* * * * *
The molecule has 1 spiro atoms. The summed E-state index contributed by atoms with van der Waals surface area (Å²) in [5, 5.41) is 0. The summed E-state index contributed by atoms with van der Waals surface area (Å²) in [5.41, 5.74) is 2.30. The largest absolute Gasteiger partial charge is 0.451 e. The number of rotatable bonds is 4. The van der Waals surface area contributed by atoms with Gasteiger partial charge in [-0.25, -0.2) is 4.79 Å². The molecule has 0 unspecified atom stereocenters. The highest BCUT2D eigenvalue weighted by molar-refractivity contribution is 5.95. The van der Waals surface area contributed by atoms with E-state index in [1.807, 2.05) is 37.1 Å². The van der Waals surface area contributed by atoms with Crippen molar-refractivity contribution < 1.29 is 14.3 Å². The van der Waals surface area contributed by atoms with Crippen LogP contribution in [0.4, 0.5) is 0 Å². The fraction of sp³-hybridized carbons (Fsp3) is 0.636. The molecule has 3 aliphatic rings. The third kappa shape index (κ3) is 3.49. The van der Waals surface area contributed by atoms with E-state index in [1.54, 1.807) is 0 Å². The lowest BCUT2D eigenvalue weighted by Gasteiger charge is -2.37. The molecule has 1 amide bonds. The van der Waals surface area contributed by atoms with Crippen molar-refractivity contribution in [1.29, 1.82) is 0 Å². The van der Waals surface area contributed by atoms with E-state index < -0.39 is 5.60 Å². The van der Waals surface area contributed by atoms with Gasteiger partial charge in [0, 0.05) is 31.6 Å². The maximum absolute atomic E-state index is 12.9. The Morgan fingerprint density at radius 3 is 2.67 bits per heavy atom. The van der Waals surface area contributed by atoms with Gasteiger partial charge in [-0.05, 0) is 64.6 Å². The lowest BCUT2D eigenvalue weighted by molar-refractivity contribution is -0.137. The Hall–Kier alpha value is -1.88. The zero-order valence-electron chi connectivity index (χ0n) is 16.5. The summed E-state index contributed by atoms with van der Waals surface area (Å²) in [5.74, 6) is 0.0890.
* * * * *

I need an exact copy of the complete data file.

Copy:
The molecule has 1 spiro atoms. The summed E-state index contributed by atoms with van der Waals surface area (Å²) in [5, 5.41) is 0. The summed E-state index contributed by atoms with van der Waals surface area (Å²) in [5.41, 5.74) is 2.30. The largest absolute Gasteiger partial charge is 0.451 e. The number of rotatable bonds is 4. The van der Waals surface area contributed by atoms with Gasteiger partial charge in [-0.25, -0.2) is 4.79 Å². The molecule has 0 unspecified atom stereocenters. The highest BCUT2D eigenvalue weighted by molar-refractivity contribution is 5.95. The van der Waals surface area contributed by atoms with E-state index in [1.807, 2.05) is 37.1 Å². The van der Waals surface area contributed by atoms with Crippen molar-refractivity contribution < 1.29 is 14.3 Å². The van der Waals surface area contributed by atoms with Crippen LogP contribution in [0.4, 0.5) is 0 Å². The fraction of sp³-hybridized carbons (Fsp3) is 0.636. The molecule has 3 aliphatic rings. The third kappa shape index (κ3) is 3.49. The van der Waals surface area contributed by atoms with E-state index in [1.54, 1.807) is 0 Å². The lowest BCUT2D eigenvalue weighted by Gasteiger charge is -2.37. The molecule has 1 amide bonds. The van der Waals surface area contributed by atoms with Crippen molar-refractivity contribution in [1.29, 1.82) is 0 Å². The van der Waals surface area contributed by atoms with E-state index < -0.39 is 5.60 Å². The van der Waals surface area contributed by atoms with Gasteiger partial charge in [0, 0.05) is 31.6 Å². The maximum absolute atomic E-state index is 12.9. The Morgan fingerprint density at radius 3 is 2.67 bits per heavy atom. The van der Waals surface area contributed by atoms with Gasteiger partial charge in [-0.05, 0) is 64.6 Å². The lowest BCUT2D eigenvalue weighted by molar-refractivity contribution is -0.137. The Hall–Kier alpha value is -1.88. The zero-order valence-electron chi connectivity index (χ0n) is 16.5. The summed E-state index contributed by atoms with van der Waals surface area (Å²) in [5.74, 6) is 0.0890.